The risk of both early- and late-onset macular degeneration (AMD), the leading cause of blindness, increases with age but can be prevented, a new study published in the journal Opthalmology finds. After taking detailed images of the interior of the eyes of 5,272 people in Iceland aged 66 and older, researchers found that 11 percent of those in their late 60s had an early form of AMD, and this rate increased to 36 percent for people 85 and older. Those in the oldest age group had a 10-fold higher prevalence of late AMD compared to those between 70 and 74 years old.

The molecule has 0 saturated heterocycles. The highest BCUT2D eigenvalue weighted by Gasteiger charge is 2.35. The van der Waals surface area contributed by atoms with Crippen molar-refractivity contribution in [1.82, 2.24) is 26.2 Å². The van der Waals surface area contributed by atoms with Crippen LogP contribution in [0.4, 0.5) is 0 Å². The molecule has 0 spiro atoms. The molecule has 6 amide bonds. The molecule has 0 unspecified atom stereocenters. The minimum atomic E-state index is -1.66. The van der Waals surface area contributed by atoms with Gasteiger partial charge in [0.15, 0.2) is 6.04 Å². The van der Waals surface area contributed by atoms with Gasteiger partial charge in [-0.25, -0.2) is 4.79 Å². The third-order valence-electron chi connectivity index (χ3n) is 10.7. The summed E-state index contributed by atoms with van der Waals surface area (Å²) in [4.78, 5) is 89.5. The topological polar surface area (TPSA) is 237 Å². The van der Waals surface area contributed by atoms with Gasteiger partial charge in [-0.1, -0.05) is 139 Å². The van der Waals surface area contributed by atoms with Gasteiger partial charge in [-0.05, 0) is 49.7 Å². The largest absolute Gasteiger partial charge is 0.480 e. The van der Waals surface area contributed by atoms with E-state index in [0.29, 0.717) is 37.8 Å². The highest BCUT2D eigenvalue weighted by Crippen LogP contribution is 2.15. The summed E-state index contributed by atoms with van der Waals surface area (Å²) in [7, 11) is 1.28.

Though the disease remains incurable, a U.S. government clinical trial found that a high dose mix of antioxidants such as vitamins C and E, beta-carotene and zinc can slow the progression of AMD when it is still in the intermediate stage.
ACSH's Dr. Gilbert Ross pointedly observes in response that, “Older people should get their eyes checked relatively frequently, because the earlier you can catch AMD, the easier it is to treat.”